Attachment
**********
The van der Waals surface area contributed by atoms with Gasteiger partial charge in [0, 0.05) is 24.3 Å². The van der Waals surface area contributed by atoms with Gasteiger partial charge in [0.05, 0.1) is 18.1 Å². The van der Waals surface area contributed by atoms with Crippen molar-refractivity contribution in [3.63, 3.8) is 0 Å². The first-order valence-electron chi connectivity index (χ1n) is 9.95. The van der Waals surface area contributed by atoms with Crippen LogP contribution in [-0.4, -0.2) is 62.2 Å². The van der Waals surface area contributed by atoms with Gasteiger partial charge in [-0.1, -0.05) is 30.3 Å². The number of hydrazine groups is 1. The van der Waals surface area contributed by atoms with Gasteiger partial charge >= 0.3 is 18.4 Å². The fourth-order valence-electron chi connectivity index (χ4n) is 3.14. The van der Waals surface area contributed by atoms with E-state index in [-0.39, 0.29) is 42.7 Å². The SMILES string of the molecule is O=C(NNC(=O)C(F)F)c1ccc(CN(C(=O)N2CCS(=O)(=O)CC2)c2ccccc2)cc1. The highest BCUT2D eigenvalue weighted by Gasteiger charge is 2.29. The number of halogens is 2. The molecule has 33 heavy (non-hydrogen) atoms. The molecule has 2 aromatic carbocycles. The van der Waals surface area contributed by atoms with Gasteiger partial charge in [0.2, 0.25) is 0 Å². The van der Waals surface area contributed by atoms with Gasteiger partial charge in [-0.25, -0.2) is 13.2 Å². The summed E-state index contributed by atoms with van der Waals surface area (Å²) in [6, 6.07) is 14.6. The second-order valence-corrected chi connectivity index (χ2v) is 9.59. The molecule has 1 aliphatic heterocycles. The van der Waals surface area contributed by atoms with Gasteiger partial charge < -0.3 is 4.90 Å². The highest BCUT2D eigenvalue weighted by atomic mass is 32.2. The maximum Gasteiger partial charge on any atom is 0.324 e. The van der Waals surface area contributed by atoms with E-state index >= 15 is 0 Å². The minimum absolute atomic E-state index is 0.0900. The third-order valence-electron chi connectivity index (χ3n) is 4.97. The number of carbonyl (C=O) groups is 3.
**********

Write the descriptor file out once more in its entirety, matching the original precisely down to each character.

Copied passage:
The van der Waals surface area contributed by atoms with Gasteiger partial charge in [0, 0.05) is 24.3 Å². The van der Waals surface area contributed by atoms with Gasteiger partial charge in [0.05, 0.1) is 18.1 Å². The van der Waals surface area contributed by atoms with Crippen molar-refractivity contribution in [3.63, 3.8) is 0 Å². The first-order valence-electron chi connectivity index (χ1n) is 9.95. The van der Waals surface area contributed by atoms with Crippen LogP contribution in [-0.4, -0.2) is 62.2 Å². The van der Waals surface area contributed by atoms with Gasteiger partial charge in [-0.1, -0.05) is 30.3 Å². The number of hydrazine groups is 1. The van der Waals surface area contributed by atoms with Gasteiger partial charge >= 0.3 is 18.4 Å². The fourth-order valence-electron chi connectivity index (χ4n) is 3.14. The van der Waals surface area contributed by atoms with E-state index in [-0.39, 0.29) is 42.7 Å². The SMILES string of the molecule is O=C(NNC(=O)C(F)F)c1ccc(CN(C(=O)N2CCS(=O)(=O)CC2)c2ccccc2)cc1. The highest BCUT2D eigenvalue weighted by Gasteiger charge is 2.29. The number of halogens is 2. The molecule has 33 heavy (non-hydrogen) atoms. The molecule has 2 aromatic carbocycles. The van der Waals surface area contributed by atoms with Gasteiger partial charge in [0.2, 0.25) is 0 Å². The van der Waals surface area contributed by atoms with Gasteiger partial charge in [-0.25, -0.2) is 13.2 Å². The summed E-state index contributed by atoms with van der Waals surface area (Å²) in [6, 6.07) is 14.6. The second-order valence-corrected chi connectivity index (χ2v) is 9.59. The molecule has 1 aliphatic heterocycles. The van der Waals surface area contributed by atoms with Gasteiger partial charge < -0.3 is 4.90 Å². The highest BCUT2D eigenvalue weighted by atomic mass is 32.2. The maximum Gasteiger partial charge on any atom is 0.324 e. The van der Waals surface area contributed by atoms with E-state index >= 15 is 0 Å². The minimum absolute atomic E-state index is 0.0900. The third-order valence-electron chi connectivity index (χ3n) is 4.97. The number of carbonyl (C=O) groups is 3.